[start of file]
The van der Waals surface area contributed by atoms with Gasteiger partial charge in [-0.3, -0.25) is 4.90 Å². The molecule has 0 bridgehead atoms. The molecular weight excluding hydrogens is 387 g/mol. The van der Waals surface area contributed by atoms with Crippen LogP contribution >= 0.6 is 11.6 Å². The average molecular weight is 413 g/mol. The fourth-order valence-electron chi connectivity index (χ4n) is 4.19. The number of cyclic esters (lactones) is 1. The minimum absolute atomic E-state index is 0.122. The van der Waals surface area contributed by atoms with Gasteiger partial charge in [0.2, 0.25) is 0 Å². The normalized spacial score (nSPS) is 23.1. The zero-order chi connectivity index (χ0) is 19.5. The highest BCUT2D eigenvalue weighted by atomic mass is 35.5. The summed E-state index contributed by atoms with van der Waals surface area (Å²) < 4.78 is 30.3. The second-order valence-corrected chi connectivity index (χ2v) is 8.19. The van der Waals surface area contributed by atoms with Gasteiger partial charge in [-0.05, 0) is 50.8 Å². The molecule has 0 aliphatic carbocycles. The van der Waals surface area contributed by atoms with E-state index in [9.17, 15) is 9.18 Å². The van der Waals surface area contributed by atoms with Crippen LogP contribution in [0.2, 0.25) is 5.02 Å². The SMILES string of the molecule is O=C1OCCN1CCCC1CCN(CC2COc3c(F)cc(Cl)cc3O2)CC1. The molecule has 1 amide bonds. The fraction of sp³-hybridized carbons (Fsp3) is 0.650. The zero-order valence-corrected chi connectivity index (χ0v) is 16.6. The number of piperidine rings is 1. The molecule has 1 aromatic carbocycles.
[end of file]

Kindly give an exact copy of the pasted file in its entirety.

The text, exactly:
The van der Waals surface area contributed by atoms with Gasteiger partial charge in [-0.3, -0.25) is 4.90 Å². The molecule has 0 bridgehead atoms. The molecular weight excluding hydrogens is 387 g/mol. The van der Waals surface area contributed by atoms with Crippen LogP contribution >= 0.6 is 11.6 Å². The average molecular weight is 413 g/mol. The fourth-order valence-electron chi connectivity index (χ4n) is 4.19. The number of cyclic esters (lactones) is 1. The minimum absolute atomic E-state index is 0.122. The van der Waals surface area contributed by atoms with Gasteiger partial charge in [0.2, 0.25) is 0 Å². The normalized spacial score (nSPS) is 23.1. The zero-order chi connectivity index (χ0) is 19.5. The highest BCUT2D eigenvalue weighted by atomic mass is 35.5. The summed E-state index contributed by atoms with van der Waals surface area (Å²) < 4.78 is 30.3. The second-order valence-corrected chi connectivity index (χ2v) is 8.19. The van der Waals surface area contributed by atoms with Gasteiger partial charge in [-0.05, 0) is 50.8 Å². The molecule has 0 aliphatic carbocycles. The van der Waals surface area contributed by atoms with E-state index in [9.17, 15) is 9.18 Å². The van der Waals surface area contributed by atoms with Crippen LogP contribution in [0.2, 0.25) is 5.02 Å². The SMILES string of the molecule is O=C1OCCN1CCCC1CCN(CC2COc3c(F)cc(Cl)cc3O2)CC1. The molecule has 1 amide bonds. The fraction of sp³-hybridized carbons (Fsp3) is 0.650. The zero-order valence-corrected chi connectivity index (χ0v) is 16.6. The number of piperidine rings is 1. The molecule has 1 aromatic carbocycles.